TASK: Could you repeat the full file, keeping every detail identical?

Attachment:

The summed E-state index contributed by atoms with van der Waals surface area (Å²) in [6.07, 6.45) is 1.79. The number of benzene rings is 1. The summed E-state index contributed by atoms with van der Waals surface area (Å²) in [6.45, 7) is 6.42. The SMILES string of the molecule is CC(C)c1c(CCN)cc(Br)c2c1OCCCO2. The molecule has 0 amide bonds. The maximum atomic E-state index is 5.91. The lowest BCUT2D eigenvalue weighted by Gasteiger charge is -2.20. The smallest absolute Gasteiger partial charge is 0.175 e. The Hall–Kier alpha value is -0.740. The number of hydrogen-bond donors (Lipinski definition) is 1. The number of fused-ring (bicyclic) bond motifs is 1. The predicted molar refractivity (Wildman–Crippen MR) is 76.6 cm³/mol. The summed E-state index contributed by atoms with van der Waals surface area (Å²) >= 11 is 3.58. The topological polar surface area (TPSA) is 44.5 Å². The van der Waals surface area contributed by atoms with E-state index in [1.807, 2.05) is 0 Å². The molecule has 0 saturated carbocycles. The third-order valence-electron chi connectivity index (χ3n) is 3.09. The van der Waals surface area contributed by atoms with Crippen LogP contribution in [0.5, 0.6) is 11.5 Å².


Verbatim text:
The summed E-state index contributed by atoms with van der Waals surface area (Å²) in [6.07, 6.45) is 1.79. The number of benzene rings is 1. The summed E-state index contributed by atoms with van der Waals surface area (Å²) in [6.45, 7) is 6.42. The SMILES string of the molecule is CC(C)c1c(CCN)cc(Br)c2c1OCCCO2. The molecule has 0 amide bonds. The maximum atomic E-state index is 5.91. The lowest BCUT2D eigenvalue weighted by Gasteiger charge is -2.20. The smallest absolute Gasteiger partial charge is 0.175 e. The Hall–Kier alpha value is -0.740. The number of hydrogen-bond donors (Lipinski definition) is 1. The number of fused-ring (bicyclic) bond motifs is 1. The predicted molar refractivity (Wildman–Crippen MR) is 76.6 cm³/mol. The summed E-state index contributed by atoms with van der Waals surface area (Å²) >= 11 is 3.58. The topological polar surface area (TPSA) is 44.5 Å². The van der Waals surface area contributed by atoms with E-state index in [1.807, 2.05) is 0 Å². The molecule has 0 saturated carbocycles. The third-order valence-electron chi connectivity index (χ3n) is 3.09. The van der Waals surface area contributed by atoms with Crippen LogP contribution in [0.5, 0.6) is 11.5 Å².